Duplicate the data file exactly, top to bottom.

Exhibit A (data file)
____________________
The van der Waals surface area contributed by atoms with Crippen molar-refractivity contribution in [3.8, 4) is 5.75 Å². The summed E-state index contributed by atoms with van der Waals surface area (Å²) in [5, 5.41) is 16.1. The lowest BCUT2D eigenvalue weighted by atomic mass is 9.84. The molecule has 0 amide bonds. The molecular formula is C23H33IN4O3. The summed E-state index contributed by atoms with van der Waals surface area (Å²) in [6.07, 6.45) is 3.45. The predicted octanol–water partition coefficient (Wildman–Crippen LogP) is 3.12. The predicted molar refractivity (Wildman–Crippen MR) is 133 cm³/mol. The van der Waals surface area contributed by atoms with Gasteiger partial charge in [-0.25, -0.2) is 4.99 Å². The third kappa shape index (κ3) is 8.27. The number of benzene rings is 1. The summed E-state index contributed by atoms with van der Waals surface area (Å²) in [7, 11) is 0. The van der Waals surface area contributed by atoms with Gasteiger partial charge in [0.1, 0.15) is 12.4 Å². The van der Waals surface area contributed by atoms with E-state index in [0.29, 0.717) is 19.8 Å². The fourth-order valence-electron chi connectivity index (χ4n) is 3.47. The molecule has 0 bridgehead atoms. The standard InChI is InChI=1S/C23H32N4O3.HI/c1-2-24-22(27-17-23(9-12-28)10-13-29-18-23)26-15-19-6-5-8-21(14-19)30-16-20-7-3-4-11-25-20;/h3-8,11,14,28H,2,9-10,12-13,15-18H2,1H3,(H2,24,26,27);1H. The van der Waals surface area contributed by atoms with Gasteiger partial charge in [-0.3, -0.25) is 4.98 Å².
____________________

The van der Waals surface area contributed by atoms with Crippen molar-refractivity contribution in [3.8, 4) is 5.75 Å². The summed E-state index contributed by atoms with van der Waals surface area (Å²) in [5, 5.41) is 16.1. The lowest BCUT2D eigenvalue weighted by atomic mass is 9.84. The molecule has 0 amide bonds. The molecular formula is C23H33IN4O3. The summed E-state index contributed by atoms with van der Waals surface area (Å²) in [6.07, 6.45) is 3.45. The predicted octanol–water partition coefficient (Wildman–Crippen LogP) is 3.12. The predicted molar refractivity (Wildman–Crippen MR) is 133 cm³/mol. The van der Waals surface area contributed by atoms with Gasteiger partial charge in [-0.25, -0.2) is 4.99 Å². The third kappa shape index (κ3) is 8.27. The number of benzene rings is 1. The summed E-state index contributed by atoms with van der Waals surface area (Å²) in [7, 11) is 0. The van der Waals surface area contributed by atoms with Gasteiger partial charge in [0.1, 0.15) is 12.4 Å². The van der Waals surface area contributed by atoms with E-state index in [0.29, 0.717) is 19.8 Å². The fourth-order valence-electron chi connectivity index (χ4n) is 3.47. The molecule has 0 bridgehead atoms. The standard InChI is InChI=1S/C23H32N4O3.HI/c1-2-24-22(27-17-23(9-12-28)10-13-29-18-23)26-15-19-6-5-8-21(14-19)30-16-20-7-3-4-11-25-20;/h3-8,11,14,28H,2,9-10,12-13,15-18H2,1H3,(H2,24,26,27);1H. The van der Waals surface area contributed by atoms with Gasteiger partial charge in [-0.3, -0.25) is 4.98 Å².